Sure There's a Men's Lobby - Every Israeli Government
The real reason some women’s rights advocates are resisting a rise in women’s retirement age is that reducing poverty is a higher priority (first published on Haa'retz, Mar 11, 2014)
The struggle against raising the retirement age for women is not a struggle against the Israeli economy, despite Nehemia Shtrasler’s arguments in these pages, which reinforced claims that have already been made many times by men who feel threatened over the possibility of true equality here. Rather, it is a struggle over priorities.
If only there were struggles here against the salary disparities like there are over raising the retirement age. If only there were an outcry here against the firing of pregnant women. If only there were struggles here over the rights of women and other populations that rise up against power, wealth and authority, demanding fundamental, real equality that includes closing the gaps and investing resources — battles equal to those waged by men who protect their own privilege with such dedication.
It is important to emphasize that in struggles for social justice, men have nothing to lose. Those who think the Israel Women’s Network has some hidden, malicious intention of replacing masculine bastions of power with feminine ones, so as to deprive men of their rights and wreak havoc on their comfortable lives, are mistaken. That was never the goal of the feminist struggle.
Shtrasler complains that there is no men’s lobby, nobody to represent men and protect their rights from being violated. But there certainly is a men’s lobby! Lift up your eyes to Jerusalem — every Israeli government is a men’s lobby.
The current Knesset, with its 93 male MKs and a few female ones who support their struggle, has been fighting an all-out war since its term began. It has been fighting every attempt to rectify injustices, from efforts to exempt women abused by their partners from paying municipal property tax to attempts to proposals to privatize the oversight of surrogacy contracts. The Knesset even fought about the name of the Committee on the Status of Women and Gender Equality, as if a name change could have harmed somebody. Every so often, we succeed in stopping attempts to perpetuate the balance of power among the various socioeconomic classes in Israeli society.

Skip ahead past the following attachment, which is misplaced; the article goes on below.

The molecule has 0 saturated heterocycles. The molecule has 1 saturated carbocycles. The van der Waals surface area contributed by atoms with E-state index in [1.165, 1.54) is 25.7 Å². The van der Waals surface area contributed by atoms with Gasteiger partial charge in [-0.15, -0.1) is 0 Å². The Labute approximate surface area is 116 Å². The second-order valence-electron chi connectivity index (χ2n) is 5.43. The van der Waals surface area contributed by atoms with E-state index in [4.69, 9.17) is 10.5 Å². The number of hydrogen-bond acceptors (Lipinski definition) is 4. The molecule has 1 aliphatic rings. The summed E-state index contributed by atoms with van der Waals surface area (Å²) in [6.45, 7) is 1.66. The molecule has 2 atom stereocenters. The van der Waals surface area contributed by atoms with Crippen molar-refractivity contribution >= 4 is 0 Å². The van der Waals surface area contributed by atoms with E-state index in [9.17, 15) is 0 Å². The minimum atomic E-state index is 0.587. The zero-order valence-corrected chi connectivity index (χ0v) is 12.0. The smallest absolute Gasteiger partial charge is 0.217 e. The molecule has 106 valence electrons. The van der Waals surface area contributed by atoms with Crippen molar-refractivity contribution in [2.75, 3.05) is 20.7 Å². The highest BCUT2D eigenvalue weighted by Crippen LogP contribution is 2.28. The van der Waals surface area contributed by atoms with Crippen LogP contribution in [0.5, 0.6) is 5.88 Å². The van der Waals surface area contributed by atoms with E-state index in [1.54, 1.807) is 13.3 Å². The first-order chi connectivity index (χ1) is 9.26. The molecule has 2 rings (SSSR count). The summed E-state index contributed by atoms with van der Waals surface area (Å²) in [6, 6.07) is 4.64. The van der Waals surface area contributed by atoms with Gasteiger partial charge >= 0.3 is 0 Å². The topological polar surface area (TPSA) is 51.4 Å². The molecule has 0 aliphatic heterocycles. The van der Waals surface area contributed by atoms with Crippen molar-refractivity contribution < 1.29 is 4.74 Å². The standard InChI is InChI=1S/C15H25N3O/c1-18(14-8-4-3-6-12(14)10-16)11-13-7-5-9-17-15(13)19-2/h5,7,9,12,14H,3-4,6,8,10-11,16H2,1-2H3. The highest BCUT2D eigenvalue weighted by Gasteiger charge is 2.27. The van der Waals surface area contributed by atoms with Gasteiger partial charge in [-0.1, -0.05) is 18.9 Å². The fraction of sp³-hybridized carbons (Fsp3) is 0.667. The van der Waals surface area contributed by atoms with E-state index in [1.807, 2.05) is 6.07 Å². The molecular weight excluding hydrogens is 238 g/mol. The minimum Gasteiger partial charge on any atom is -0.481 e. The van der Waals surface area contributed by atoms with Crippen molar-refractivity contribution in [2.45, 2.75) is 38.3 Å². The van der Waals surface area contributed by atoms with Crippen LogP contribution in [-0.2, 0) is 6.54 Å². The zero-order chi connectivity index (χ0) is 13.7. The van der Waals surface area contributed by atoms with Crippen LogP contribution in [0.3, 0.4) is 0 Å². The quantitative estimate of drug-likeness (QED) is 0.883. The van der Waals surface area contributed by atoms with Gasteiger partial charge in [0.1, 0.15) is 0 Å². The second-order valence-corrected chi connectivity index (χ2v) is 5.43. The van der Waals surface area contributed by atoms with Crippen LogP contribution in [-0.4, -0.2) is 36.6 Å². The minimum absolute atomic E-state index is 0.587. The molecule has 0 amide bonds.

The Knesset even fought about the name of the Committee on the Status of Women and Gender Equality, as if a name change could have harmed somebody.
As far as raising the retirement age, Shtrasler is wrong to portray the Israel Women’s Network as a cruel and monolithic bloc. Our positions on this issue are complex and varied. Some of us support raising the retirement age, out of an understanding that life expectancy is increasing and that an appropriate solution must be found to the problem of severe poverty in old age, from which women suffer most. Others believe there should be a difference in the retirement age for men and women, but that it should be set according to the degree of burnout in various professions, not according to gender, which is not a relevant criterion.
Shtrasler compares us to the countries of Europe, but does not complete the comparison. While men’s retirement age is higher in Israel, the workweek in Europe is significantly shorter, the salary gaps between men and women are narrower, and the gaps between the wealthy and the poor are smaller. Poverty among women who reach retirement age in Israel does not begin on the day they retire. Rather, it begins during their working years (yes, most of the poor are women), continues with salary gaps that do not decrease for decades, and ends with “pink” professions (which, coincidentally, are the professions with the lowest salaries). There is no shortage of similar phenomena, such as sexual harassment, that result in preventing women’s advancement.
If we hope for equality, we must deal with the many women who never reach the point of using their pension, since they are thrown out of the workforce. We must deal with the gaps between men and women in power, money and status. We must solve the failures of the market, which is constructed around the desires and needs of men, even though it harms them, too, by preventing them from fully participating in family life.
Discrimination is an act carried out by those with power. It is aimed against women, but also against men who belong to groups that have been moved away from the focal points of power. That is why an outcry must be raised over discrimination against men as well, whether they are Mizrahi, Arab or Ethiopian.
It may be that the retirement age for women should be raised. But before we do that, please join us in a struggle for a society that is less poor, less exclusionary and less violent toward women. Join us in setting priorities that will end discrimination, enforce legislation that protects male and female workers, end the oppression by the billionaires who run the country, and stop the avaricious behavior that stands out so prominently in comparison with the difficulties faced by those in the lowest income brackets (a large majority of whom are women). Let this be done every day of the year and, as Shtrasler writes, “without fear or discrimination.”
It may be that the retirement age for women should be raised. But before we do that, please join us in a struggle for a society that is less poor, less exclusionary and less violent toward women.